Asking customers whether they'd like to sign up for your company's customer related emails or newsletters to alert them to forthcoming sales or other special offers can be an effective marketing tool. Rather than assuming every customer in your database wants to receive your emails, by asking them, you again underscore the point that you're looking to communicate or engage with them on their terms. Such an approach can also be used to build segment profiles of your opt-in customers. Either done manually or via software, buying patterns and trends can usually be obtained relatively painlessly, and a company can further drill down with targeted emails relevant to customers who buy a product every month, verses one who buys only once per quarter, or those who purchase at least $10,000 worth of product each month, verses those more likely to spend only $1,000 during the same time period.
Another advantage of email newsletters is that they're easy to forward to other people. Your business' loyal customers can effectively start working for you by giving their friends a look at what you're offering. If it's enticing enough, those friends may become loyal customers themselves, and the process can repeat almost infinitely. Just as it can be a matter of a few clicks to send out emails, it can also be quick to track results. Third party email marketing vendors can allow you to schedule email delivery for the optimal time of day or day of the week, when your customers are most likely to check email and/or respond, thus increasing the chances of their reading your message and taking action. Those same third party vendors can track which customers opened a given email, which forwarded them to friends, and who clicked on which links in the emails; all bites of information that can help you increase the relevance of your message to individual customers or customer segments. Incidentally, it's a good idea to include an opt-out choice on each subscriber-approved email after they've opted in. Not that you're hoping they'll drop out, of course, but including the opt-out choice will again emphasize your commitment to serving the customer's needs.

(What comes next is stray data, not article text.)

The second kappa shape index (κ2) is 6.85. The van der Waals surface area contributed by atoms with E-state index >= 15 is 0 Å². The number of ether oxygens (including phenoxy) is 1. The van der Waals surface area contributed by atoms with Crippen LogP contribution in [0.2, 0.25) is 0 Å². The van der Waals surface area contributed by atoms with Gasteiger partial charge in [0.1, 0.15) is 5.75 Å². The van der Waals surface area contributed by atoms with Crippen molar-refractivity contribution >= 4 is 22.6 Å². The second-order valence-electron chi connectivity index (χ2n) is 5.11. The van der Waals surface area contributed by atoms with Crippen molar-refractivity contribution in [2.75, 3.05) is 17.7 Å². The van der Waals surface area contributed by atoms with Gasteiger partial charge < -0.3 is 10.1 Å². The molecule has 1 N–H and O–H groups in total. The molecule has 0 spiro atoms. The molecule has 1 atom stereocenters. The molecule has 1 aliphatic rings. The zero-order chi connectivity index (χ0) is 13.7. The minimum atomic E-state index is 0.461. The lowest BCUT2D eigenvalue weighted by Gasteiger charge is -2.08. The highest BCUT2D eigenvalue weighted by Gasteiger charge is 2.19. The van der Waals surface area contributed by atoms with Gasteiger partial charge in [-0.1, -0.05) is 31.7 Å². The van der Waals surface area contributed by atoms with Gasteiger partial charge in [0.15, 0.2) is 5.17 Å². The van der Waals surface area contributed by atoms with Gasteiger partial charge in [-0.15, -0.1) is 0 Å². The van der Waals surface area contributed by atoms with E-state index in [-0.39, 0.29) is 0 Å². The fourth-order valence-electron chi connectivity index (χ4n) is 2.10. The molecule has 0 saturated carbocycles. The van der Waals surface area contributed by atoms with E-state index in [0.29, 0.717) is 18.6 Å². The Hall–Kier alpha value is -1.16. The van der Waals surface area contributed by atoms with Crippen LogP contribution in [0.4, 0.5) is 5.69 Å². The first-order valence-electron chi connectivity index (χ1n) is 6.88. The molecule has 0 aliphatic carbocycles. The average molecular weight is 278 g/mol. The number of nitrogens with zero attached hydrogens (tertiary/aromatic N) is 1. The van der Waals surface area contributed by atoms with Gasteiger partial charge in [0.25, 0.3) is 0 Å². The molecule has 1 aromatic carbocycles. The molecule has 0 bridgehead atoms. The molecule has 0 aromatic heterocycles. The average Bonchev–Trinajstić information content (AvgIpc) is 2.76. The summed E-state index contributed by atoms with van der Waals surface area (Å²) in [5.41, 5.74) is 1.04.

Email marketing can be effective for practically any business, not just those specializing in mail order items. Bicycles aren't usually something that one buys over the Internet sight unseen, but a chain of bicycle stores in the San Francisco area, Mike's Bikes, successfully launched an email marketing campaign that has increased sales. "In the past, email was primarily an unused platform," Kyle Stone, Mike's Bikes' web marketing manager, told marketing trade publication, 1to1. "Now whenever a customer signs up for a newsletter, they immediately get a discount on an online order, or they can bring that coupon into the store. We use that opportunity to cross channel between the web and our six retail locations." Stone said that new customer emails enjoyed an open rate of 70 percent, and that through segmentation, he makes sure that non-local customers receive only promotional emails with coupons, new product information, and the like, while local customers receive information about local cycling events and other San Francisco specific information.
Another rule of thumb to keep in mind with email marketing: As with most business related activities, grammar and spelling count. A jewelry seller trumpeting a new line of "neckalaces" is going to appear foolish at best, amateurish at worst, and few customers want to be dealing with amateurs. Composition of emails and newsletters should be done in Word or another word processing program, where spell checking and grammar checking are often done automatically. It also doesn't hurt to re-read the copy carefully, or even to ask a colleague or friend to peruse it, before sending it out.
When done right, email copywriting can result in end results that are as much as 67 percent higher, according to content marketing firm Mequoda Group. This doesn't necessarily mean that one should turn to a professional writer when composing customer emails, but taking a look at the numerous examples on the web, or even those emails and newsletters you may personally already subscribe to, might be beneficial. Most email marketing vendors employ templates that can be accessed online, and once hired, will work to make sure that not only are you sending out the right message at the right time, but also that it's correctly and professionally written.
A few suggested email marketing vendors, many of whom offer free trials of their products:
Topic: Web Tech Tips